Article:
14. “Seeing is believing” is no longer true. The newest new technology can disrupt our notion of what’s true and what’s not. See “Deepfake.” For example, consider this video. It’s overplayed so that you know it’s not really Zuckerburg. But what if it had not been so transparent? Read this article. See this video with deepfake examples.

The result is an environment that was not only unanticipated by our founding documents and surprising to many people today.

People have always been manipulated, but in the past they had more choice in deciding who they’d let influence and even manipulate them. A liberal might choose the New York Times. A conservative the Wall Street Journal. And then you’d see ads targeted to “your kind of people” intended to move you to action that you generally approved of.

But on Facebook, you don’t choose: political advertisers choose you based on how much they are willing to pay to get your attention. They’ll target you with messages that have been carefully crafted and iteratively tuned to change your mind in the direction as much as possible in the direction they want.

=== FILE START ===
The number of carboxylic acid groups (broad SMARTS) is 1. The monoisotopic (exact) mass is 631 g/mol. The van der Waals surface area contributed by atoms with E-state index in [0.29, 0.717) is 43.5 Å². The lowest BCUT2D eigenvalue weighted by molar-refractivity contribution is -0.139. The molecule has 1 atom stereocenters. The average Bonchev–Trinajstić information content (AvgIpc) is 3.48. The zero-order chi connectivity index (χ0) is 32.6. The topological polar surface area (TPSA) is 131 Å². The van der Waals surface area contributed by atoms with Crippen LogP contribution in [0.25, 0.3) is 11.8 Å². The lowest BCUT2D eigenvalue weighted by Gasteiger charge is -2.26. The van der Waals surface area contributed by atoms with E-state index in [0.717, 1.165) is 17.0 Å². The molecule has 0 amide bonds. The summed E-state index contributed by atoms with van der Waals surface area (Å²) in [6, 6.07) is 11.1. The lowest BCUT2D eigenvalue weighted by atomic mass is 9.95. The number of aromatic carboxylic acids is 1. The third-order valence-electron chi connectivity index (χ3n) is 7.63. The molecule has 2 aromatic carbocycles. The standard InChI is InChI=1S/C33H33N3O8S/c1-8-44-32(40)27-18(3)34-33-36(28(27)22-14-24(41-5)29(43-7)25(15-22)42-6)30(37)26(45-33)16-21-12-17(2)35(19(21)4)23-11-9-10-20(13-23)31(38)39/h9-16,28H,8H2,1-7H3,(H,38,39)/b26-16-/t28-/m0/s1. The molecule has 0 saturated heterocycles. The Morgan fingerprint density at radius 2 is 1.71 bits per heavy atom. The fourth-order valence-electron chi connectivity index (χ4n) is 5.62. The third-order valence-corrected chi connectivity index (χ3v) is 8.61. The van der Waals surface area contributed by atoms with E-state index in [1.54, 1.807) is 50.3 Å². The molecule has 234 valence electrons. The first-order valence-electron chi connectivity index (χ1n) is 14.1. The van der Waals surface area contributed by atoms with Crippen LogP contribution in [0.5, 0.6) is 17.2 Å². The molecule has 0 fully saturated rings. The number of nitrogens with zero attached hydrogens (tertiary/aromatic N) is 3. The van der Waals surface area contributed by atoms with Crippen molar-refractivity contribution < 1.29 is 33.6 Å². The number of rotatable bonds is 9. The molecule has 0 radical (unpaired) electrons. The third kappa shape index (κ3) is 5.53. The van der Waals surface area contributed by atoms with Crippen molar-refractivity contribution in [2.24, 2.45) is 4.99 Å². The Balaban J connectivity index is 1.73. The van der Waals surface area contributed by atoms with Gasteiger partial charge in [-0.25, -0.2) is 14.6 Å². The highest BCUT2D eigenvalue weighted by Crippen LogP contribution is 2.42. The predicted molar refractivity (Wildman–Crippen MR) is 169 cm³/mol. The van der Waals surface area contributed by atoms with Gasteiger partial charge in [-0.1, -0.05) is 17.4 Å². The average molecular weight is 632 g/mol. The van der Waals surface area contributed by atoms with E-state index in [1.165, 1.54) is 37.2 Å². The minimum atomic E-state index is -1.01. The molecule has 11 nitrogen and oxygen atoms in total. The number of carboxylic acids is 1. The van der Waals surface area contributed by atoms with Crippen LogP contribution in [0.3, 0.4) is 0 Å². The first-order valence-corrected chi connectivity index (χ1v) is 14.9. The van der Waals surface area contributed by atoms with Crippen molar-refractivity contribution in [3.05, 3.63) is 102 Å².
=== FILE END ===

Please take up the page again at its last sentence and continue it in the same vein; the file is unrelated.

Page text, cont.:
The more they repeat their message, the more your mind will change. It may be a slow process, but the research tells us it’s undeniable. If you think you are immune to such manipulation, then you’re kidding yourself.

With enough time and enough money, anyone can be manipulated.

This was not possible with newspapers and magazines or with books and lectures. But it is possible with the tools that are now available.

What’s coming next?

What do we do about it?

That’s our topic.

The right to have an opinion

Scott offered “double the speaking time” of anyone who reads both articles for this week’s discussion, and suggested that reading it “should only take 10 minutes.”